• Michael Mclaren

Using A "Bad" Habit To Your Advantage.

Working in the fitness industry, I only have so many hours in a day that I can commit to coaching clients 1-2-1.


If I’m fully booked, and a potential new client wants to train, I can’t put them into my diary, not without disrupting my whole routine.


Let’s say I really want them to train with me. Then I could always allow them to come to one of my client’s sessions.


Everybody’s happy and my actual routine has pretty much stayed the same.



Ok, so I hope that made sense..


I’ll now explain how it relates to habits.


Especially smaller but effective habits, such as drinking more water.


It’s easy to set a target of litres, and just go on about your routine, aiming to remember to hit that target as the day goes on.


And this will work for a lot of people!


But if that isn’t working for you, and you’re still struggling, then perhaps trying to let this potential new habit “piggy back” onto an already existing habit, may help.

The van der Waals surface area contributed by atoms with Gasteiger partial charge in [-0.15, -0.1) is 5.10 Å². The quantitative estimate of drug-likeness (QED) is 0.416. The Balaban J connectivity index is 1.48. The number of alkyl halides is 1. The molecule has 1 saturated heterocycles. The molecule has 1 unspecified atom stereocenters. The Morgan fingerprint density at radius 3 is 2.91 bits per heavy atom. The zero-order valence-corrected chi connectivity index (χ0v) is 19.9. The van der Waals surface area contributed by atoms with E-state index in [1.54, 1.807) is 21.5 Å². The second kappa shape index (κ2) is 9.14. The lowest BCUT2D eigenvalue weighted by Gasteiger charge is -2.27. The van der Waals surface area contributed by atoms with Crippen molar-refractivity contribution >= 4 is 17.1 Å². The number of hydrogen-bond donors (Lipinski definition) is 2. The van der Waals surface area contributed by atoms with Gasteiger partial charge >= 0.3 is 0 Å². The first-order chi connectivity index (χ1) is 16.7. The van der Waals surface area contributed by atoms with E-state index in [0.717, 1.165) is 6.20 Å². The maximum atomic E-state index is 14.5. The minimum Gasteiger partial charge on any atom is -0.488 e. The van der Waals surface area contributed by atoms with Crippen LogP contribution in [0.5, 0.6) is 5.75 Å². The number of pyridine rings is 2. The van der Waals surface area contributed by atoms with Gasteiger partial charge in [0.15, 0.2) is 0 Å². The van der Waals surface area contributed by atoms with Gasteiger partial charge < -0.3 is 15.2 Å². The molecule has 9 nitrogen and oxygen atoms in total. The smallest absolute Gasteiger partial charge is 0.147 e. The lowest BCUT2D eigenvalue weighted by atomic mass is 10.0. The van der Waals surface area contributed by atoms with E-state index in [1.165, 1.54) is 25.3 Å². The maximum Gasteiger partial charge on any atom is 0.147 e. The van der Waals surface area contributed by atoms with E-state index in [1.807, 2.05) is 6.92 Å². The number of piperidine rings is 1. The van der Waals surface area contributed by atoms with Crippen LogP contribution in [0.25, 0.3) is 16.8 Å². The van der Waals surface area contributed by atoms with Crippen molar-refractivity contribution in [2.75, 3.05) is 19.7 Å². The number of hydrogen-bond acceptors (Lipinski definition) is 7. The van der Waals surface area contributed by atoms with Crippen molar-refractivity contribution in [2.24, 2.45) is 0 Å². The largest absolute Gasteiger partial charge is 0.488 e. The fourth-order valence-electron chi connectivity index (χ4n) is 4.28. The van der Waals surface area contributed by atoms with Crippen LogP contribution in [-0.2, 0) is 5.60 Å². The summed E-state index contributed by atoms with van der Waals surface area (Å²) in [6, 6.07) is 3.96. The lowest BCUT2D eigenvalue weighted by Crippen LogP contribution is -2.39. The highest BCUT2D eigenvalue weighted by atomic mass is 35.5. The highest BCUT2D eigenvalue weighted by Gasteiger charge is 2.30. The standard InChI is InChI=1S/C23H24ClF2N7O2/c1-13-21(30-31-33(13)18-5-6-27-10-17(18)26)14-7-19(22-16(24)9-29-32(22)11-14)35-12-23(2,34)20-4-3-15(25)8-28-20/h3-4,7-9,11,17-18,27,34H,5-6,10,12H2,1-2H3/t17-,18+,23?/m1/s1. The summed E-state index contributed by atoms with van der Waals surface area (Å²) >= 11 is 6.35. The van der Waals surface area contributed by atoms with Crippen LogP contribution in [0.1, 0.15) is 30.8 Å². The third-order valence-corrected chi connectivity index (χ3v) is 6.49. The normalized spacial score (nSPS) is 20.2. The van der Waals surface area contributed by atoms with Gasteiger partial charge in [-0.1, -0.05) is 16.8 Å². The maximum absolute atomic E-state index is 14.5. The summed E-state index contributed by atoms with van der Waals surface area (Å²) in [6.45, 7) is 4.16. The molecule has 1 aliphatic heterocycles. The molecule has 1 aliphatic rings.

For example, you may already be drinking 4 or 5 cups of coffee or tea day. First action point I’d suggest with that, is too simply have a glass of water with every cup.

You’re no longer thinking about hitting 2 litres or 3 litres. You’re now only concerned with having a glass of water with every hot drink.


Even if you’re routinely doing something you don’t really consider to be doing you any good.

Let’s use mindlessly scrolling Social Media (we all do it….) as an example.


We don’t need to necessarily worry about moving new habits in and removing unhelpful habits out, all at the same time.


(Not unless they're REALLY causing problems..)



Why not use the fact you routinely check social media, as a cue to have a drink of water.

Eventually there’s the high chance that even when this “less than helpful” habit is gone, or at least reduced, that drinking the water is going to almost take it’s place.


Going back to my example at the start, it’d be like my original client leaving, meaning the new client now has their slot.


Of course there’s still an element of remembering, but hopefully over time, any existing habit, something that you routinely do each day, can act as a trigger for you to take action, on whatever new habit you’re trying to implement!


Hope this can help!


Michael

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